Sony is a firm that has lost a lot of traditional ground in the last few years. It might be dominating this generation of home consoles, but it’s no longer the king of TVs and it lost its portable music crown years ago to the iPod. What then, can its future developments focus on? One new area of investment for the Japanese company is automated cars, as it’s recently invested just shy of a million dollars to acquire two per cent of Japanese startup and robot car maker, ZMP.
Together, the two companies hope to help develop automated cars, much like Baidu and BMW have set as their mission goal. However, those two firms have two very exciting technologies to bring together: BMW’s automotive manufacturing pedigree and Baidu’s satellite imagery and strong connected backbone. In comparison, Sony brings something very different to the table: high quality imaging sensors.
While Sony may have lost ground in a lot of technological fields, it still holds a top spot as one of the world’s best camera sensor makers and with connected, driverless cars of the future expected to have upwards of 10 different cameras and sensors running on the car at all times, Sony could provide SMP with that at a decent price. On top of that, together the companies could develop imaging sensors specifically designed for automated cars, creating a lucrative new business for Sony in the future.
However, some industry analysts believe that Sony’s technology won’t transfer over to driverless cars quite as well as it expects. As it stands, while Sony may produce some 40 percent of the world’s CMOS sensors for phones like Apple’s iPhone, it only holds a five per cent stake in the connected car sensor market – the one that it hopes to thrive in.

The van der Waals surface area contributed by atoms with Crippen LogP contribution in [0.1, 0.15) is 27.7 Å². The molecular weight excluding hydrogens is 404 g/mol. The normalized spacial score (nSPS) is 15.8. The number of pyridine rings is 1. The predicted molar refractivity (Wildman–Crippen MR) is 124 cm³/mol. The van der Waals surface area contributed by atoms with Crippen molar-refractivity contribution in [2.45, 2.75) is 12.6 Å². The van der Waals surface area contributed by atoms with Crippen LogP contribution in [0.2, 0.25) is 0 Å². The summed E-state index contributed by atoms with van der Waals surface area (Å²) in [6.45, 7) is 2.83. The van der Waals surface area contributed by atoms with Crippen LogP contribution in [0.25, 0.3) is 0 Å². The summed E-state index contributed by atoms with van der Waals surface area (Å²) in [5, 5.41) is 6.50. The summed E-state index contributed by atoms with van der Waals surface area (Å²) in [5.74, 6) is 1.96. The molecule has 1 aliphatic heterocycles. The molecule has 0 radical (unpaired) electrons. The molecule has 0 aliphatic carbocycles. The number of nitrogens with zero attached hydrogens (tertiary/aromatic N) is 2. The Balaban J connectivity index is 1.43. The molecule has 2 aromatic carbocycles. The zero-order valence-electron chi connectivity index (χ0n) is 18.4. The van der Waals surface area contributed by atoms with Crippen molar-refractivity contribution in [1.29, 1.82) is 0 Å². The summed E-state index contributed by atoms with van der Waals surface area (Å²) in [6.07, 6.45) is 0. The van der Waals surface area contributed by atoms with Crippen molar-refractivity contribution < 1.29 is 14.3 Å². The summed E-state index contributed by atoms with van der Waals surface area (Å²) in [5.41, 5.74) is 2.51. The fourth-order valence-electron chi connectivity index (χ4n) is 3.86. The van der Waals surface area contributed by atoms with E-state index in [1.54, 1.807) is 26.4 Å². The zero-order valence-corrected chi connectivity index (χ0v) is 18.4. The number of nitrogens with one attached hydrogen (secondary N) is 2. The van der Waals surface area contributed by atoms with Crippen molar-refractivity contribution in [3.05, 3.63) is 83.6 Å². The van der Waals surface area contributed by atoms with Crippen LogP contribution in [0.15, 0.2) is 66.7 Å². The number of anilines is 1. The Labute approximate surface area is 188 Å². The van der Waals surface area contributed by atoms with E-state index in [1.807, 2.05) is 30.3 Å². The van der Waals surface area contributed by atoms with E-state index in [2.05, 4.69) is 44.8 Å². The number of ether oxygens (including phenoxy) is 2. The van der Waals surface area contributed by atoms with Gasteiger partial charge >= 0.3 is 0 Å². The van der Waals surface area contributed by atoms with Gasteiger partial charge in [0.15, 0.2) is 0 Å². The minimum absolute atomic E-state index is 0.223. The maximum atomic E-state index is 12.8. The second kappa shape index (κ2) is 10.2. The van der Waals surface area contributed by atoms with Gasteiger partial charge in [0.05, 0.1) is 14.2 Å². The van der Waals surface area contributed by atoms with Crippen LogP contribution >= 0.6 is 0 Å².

“The concern is how Sony is going to make up for the time lag,” said IHS analyst Kun Soo Lee said (via FT). “The automotive supply chain is unique and it’s a world where the track record means a lot.”
Sony however, while willing to acknowledge that it is a little behind other sensor makers, said that the same was the case with the smartphone industry and it ended up dominating there. “Now we can do the same automotive cameras,” said the company’s GM of the automotive department, Shoichi Kitayama.
Time will tell whether Sony can use its small take in ZMP to help catapult its imaging sensors into a wider market and steal some of the emerging share from the more established names in the industry.
Another potential avenue for Sony to enter the connected car market would be to bring its gaming software to bear. With less time spent looking at the road with more automated vehicles, people will need entertainment and that’s where the company’s history of console and portable gaming developments could really come into play.